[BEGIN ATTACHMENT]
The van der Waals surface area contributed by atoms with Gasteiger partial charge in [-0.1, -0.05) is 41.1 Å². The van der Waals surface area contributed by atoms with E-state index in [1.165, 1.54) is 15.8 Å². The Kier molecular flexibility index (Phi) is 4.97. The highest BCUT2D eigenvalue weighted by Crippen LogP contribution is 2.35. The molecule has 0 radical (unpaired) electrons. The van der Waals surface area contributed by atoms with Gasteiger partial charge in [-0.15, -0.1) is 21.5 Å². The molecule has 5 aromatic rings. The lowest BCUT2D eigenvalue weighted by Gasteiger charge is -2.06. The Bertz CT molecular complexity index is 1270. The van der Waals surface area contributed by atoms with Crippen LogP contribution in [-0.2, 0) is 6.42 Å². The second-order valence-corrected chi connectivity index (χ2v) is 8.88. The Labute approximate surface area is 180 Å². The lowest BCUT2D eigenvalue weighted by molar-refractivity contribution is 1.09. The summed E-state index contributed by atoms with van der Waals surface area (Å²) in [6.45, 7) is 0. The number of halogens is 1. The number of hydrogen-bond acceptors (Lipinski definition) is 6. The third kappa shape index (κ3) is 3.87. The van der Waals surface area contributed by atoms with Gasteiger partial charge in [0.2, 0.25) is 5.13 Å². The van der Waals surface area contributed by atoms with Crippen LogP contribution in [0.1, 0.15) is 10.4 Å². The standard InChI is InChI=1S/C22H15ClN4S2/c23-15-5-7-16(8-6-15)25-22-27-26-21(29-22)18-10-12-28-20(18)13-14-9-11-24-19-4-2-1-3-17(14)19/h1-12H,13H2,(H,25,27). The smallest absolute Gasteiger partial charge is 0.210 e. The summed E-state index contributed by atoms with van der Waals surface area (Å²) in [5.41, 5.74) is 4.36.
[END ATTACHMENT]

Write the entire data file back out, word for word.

The van der Waals surface area contributed by atoms with Gasteiger partial charge in [-0.1, -0.05) is 41.1 Å². The van der Waals surface area contributed by atoms with E-state index in [1.165, 1.54) is 15.8 Å². The Kier molecular flexibility index (Phi) is 4.97. The highest BCUT2D eigenvalue weighted by Crippen LogP contribution is 2.35. The molecule has 0 radical (unpaired) electrons. The van der Waals surface area contributed by atoms with Gasteiger partial charge in [-0.15, -0.1) is 21.5 Å². The molecule has 5 aromatic rings. The lowest BCUT2D eigenvalue weighted by Gasteiger charge is -2.06. The Bertz CT molecular complexity index is 1270. The van der Waals surface area contributed by atoms with Crippen LogP contribution in [-0.2, 0) is 6.42 Å². The second-order valence-corrected chi connectivity index (χ2v) is 8.88. The Labute approximate surface area is 180 Å². The lowest BCUT2D eigenvalue weighted by molar-refractivity contribution is 1.09. The summed E-state index contributed by atoms with van der Waals surface area (Å²) in [6.45, 7) is 0. The number of halogens is 1. The number of hydrogen-bond acceptors (Lipinski definition) is 6. The third kappa shape index (κ3) is 3.87. The van der Waals surface area contributed by atoms with Gasteiger partial charge in [0.2, 0.25) is 5.13 Å². The van der Waals surface area contributed by atoms with Crippen LogP contribution in [0.1, 0.15) is 10.4 Å². The standard InChI is InChI=1S/C22H15ClN4S2/c23-15-5-7-16(8-6-15)25-22-27-26-21(29-22)18-10-12-28-20(18)13-14-9-11-24-19-4-2-1-3-17(14)19/h1-12H,13H2,(H,25,27). The smallest absolute Gasteiger partial charge is 0.210 e. The summed E-state index contributed by atoms with van der Waals surface area (Å²) in [5.41, 5.74) is 4.36.